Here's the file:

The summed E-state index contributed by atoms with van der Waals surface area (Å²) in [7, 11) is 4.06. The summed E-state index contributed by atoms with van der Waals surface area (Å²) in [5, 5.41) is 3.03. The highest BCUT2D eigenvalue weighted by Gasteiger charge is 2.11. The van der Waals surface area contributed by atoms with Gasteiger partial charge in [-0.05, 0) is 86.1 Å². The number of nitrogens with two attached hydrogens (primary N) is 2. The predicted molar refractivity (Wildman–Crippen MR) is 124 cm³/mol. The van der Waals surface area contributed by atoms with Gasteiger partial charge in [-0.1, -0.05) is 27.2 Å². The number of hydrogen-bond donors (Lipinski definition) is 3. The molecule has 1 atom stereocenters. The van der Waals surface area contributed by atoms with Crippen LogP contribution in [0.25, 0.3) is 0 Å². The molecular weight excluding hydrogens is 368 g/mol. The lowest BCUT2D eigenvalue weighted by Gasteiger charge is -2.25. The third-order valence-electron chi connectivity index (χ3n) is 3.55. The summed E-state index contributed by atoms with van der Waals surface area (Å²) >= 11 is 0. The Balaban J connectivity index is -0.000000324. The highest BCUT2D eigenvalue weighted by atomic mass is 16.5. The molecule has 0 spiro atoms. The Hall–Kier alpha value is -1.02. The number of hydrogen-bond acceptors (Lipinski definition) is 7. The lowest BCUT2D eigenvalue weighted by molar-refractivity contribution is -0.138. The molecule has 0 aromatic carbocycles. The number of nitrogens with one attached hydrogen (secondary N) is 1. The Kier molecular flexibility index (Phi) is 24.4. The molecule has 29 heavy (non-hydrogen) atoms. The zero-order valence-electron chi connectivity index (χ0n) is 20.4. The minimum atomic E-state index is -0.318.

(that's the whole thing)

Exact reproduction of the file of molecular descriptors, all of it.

The summed E-state index contributed by atoms with van der Waals surface area (Å²) in [7, 11) is 4.06. The summed E-state index contributed by atoms with van der Waals surface area (Å²) in [5, 5.41) is 3.03. The highest BCUT2D eigenvalue weighted by Gasteiger charge is 2.11. The van der Waals surface area contributed by atoms with Gasteiger partial charge in [-0.05, 0) is 86.1 Å². The number of nitrogens with two attached hydrogens (primary N) is 2. The predicted molar refractivity (Wildman–Crippen MR) is 124 cm³/mol. The van der Waals surface area contributed by atoms with Gasteiger partial charge in [-0.1, -0.05) is 27.2 Å². The number of hydrogen-bond donors (Lipinski definition) is 3. The molecule has 1 atom stereocenters. The van der Waals surface area contributed by atoms with Crippen LogP contribution in [0.25, 0.3) is 0 Å². The molecular weight excluding hydrogens is 368 g/mol. The lowest BCUT2D eigenvalue weighted by Gasteiger charge is -2.25. The third-order valence-electron chi connectivity index (χ3n) is 3.55. The summed E-state index contributed by atoms with van der Waals surface area (Å²) >= 11 is 0. The Balaban J connectivity index is -0.000000324. The highest BCUT2D eigenvalue weighted by atomic mass is 16.5. The molecule has 0 spiro atoms. The Hall–Kier alpha value is -1.02. The number of hydrogen-bond acceptors (Lipinski definition) is 7. The lowest BCUT2D eigenvalue weighted by molar-refractivity contribution is -0.138. The molecule has 0 aromatic carbocycles. The number of nitrogens with one attached hydrogen (secondary N) is 1. The Kier molecular flexibility index (Phi) is 24.4. The molecule has 29 heavy (non-hydrogen) atoms. The zero-order valence-electron chi connectivity index (χ0n) is 20.4. The minimum atomic E-state index is -0.318.